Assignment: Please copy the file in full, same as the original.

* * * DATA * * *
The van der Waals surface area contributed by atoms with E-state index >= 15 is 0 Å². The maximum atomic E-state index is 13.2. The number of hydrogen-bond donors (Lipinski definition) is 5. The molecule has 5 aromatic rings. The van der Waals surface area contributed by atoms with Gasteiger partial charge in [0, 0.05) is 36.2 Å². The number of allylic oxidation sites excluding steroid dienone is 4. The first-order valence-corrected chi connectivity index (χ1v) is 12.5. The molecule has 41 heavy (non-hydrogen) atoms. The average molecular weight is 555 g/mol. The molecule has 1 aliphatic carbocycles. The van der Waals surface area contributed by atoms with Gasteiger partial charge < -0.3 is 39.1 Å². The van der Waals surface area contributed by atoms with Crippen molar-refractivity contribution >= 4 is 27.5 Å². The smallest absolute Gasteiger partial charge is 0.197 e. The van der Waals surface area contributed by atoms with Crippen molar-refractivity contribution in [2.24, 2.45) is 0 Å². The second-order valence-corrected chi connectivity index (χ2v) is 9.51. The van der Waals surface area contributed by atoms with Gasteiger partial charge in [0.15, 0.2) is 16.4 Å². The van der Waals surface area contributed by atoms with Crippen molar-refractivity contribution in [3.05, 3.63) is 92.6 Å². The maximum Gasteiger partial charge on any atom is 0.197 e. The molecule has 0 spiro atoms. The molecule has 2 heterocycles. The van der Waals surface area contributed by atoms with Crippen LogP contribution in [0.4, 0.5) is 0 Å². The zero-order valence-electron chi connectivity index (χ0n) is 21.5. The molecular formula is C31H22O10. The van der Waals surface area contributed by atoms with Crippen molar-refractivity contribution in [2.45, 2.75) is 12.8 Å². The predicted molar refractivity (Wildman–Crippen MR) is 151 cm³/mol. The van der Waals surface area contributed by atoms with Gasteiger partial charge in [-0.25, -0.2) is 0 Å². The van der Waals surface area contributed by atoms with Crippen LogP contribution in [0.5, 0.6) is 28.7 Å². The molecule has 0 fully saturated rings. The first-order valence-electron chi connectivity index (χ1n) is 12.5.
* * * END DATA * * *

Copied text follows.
The van der Waals surface area contributed by atoms with E-state index >= 15 is 0 Å². The maximum atomic E-state index is 13.2. The number of hydrogen-bond donors (Lipinski definition) is 5. The molecule has 5 aromatic rings. The van der Waals surface area contributed by atoms with Gasteiger partial charge in [0, 0.05) is 36.2 Å². The number of allylic oxidation sites excluding steroid dienone is 4. The first-order valence-corrected chi connectivity index (χ1v) is 12.5. The molecule has 41 heavy (non-hydrogen) atoms. The average molecular weight is 555 g/mol. The molecule has 1 aliphatic carbocycles. The van der Waals surface area contributed by atoms with Gasteiger partial charge < -0.3 is 39.1 Å². The van der Waals surface area contributed by atoms with Crippen molar-refractivity contribution >= 4 is 27.5 Å². The smallest absolute Gasteiger partial charge is 0.197 e. The van der Waals surface area contributed by atoms with Crippen molar-refractivity contribution in [2.24, 2.45) is 0 Å². The second-order valence-corrected chi connectivity index (χ2v) is 9.51. The van der Waals surface area contributed by atoms with Gasteiger partial charge in [0.15, 0.2) is 16.4 Å². The van der Waals surface area contributed by atoms with Crippen molar-refractivity contribution in [3.05, 3.63) is 92.6 Å². The maximum Gasteiger partial charge on any atom is 0.197 e. The molecule has 0 spiro atoms. The molecule has 2 heterocycles. The van der Waals surface area contributed by atoms with Crippen LogP contribution in [0.4, 0.5) is 0 Å². The zero-order valence-electron chi connectivity index (χ0n) is 21.5. The molecular formula is C31H22O10. The van der Waals surface area contributed by atoms with Crippen molar-refractivity contribution in [2.45, 2.75) is 12.8 Å². The predicted molar refractivity (Wildman–Crippen MR) is 151 cm³/mol. The van der Waals surface area contributed by atoms with Gasteiger partial charge in [-0.25, -0.2) is 0 Å². The van der Waals surface area contributed by atoms with Crippen LogP contribution in [0.5, 0.6) is 28.7 Å². The molecule has 0 fully saturated rings. The first-order valence-electron chi connectivity index (χ1n) is 12.5.